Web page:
Benito Jerónimo Feijóo
Portrait of Feijoo y Montenegro by Juan Bernabé Palomino
|Died||September 26, 1764 (aged 89)|
|Occupation||Monk, scholar, essayist|
Friar Benito Jerónimo Feijóo y Montenegro (Spanish pronunciation: [be'nito xe'?onimo fei'xoo]; 8 October 1676 – 26 September 1764) was a Spanish monk and scholar who led the Age of Enlightenment in Spain. He was an energetic popularizer noted for encouraging scientific and empirical thought in an effort to debunk myths and superstitions.
He joined the Benedictine order at the age of 14, and had taken classes in Galicia, León, and Salamanca. He later taught theology and philosophy at the University, where he earned a professorship in theology.
He was appalled by the superstition and ignorance in his country, and his works aimed at combating the situation. His fame spread quickly throughout Europe. His revelations excited considerable opposition in certain quarters in Spain, for example from Salvador José Mañer and others; but the opposition was futile, and Feijóo's services to the cause of education and knowledge were universally recognized long before his death in Oviedo.
A century later Alberto Lista said that a monument should be erected to Feijóo, at the foot of which all his works should be burned. He was not a great genius, nor a writer of transcendent merit; his name is connected with no important discovery, but his literary style is clear and not without distinction. He tried to uproot many popular errors, awakened an interest in scientific methods, and is justly regarded as the initiator of educational reform in Spain.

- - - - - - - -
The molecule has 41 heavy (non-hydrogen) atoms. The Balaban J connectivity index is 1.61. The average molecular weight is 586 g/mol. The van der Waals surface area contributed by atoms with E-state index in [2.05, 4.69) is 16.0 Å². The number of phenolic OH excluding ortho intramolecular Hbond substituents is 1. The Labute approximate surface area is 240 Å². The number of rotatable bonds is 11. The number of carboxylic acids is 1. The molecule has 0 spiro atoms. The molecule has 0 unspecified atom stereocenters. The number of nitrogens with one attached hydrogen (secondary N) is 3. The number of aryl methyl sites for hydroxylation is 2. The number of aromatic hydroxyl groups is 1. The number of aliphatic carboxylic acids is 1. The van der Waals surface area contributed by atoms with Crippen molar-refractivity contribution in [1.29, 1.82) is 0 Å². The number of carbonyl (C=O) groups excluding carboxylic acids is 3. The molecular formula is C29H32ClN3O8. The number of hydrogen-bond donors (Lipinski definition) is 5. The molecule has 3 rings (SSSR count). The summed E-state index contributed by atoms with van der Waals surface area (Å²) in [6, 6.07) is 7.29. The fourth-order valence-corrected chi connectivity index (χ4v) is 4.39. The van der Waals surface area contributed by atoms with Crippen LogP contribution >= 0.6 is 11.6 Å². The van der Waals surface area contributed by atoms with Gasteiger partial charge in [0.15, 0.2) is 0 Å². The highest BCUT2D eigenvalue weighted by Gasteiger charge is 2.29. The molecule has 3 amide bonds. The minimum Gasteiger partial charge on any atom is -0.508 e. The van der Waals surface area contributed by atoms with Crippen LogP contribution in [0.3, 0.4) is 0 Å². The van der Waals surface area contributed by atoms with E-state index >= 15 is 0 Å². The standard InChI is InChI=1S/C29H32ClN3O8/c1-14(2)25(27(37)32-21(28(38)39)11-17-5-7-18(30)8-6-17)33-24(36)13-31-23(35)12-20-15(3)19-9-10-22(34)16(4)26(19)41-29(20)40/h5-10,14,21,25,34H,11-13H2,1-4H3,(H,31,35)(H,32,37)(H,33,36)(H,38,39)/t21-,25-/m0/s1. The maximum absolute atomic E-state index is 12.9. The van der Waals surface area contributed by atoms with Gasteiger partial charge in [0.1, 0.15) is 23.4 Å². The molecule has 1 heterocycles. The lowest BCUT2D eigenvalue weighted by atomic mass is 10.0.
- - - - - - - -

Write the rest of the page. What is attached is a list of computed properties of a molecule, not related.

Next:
His two famous works, Teatro crítico universal (1726-1739) and Cartas eruditas y curiosas (1742-1760), are multi-volume collections of essays that cover a range of subjects, from natural history and the then known sciences, education, history, religion, literature, philology, philosophy and medicine, down to superstitions, wonders and salient points of contemporary journalistic interest. In the edition of 1777 they occupy nine and five volumes respectively, to which three supplementary volumes must be added. A reprint occurs in volume 56 of the Biblioteca de autores españoles, with an introduction by Vicente de la Fuente. As learning advanced, his writings were relatively relegated to a place of historical and literary interest. The majority of his works were translated into English by Captain John Brett (3 vols., 1777-1780).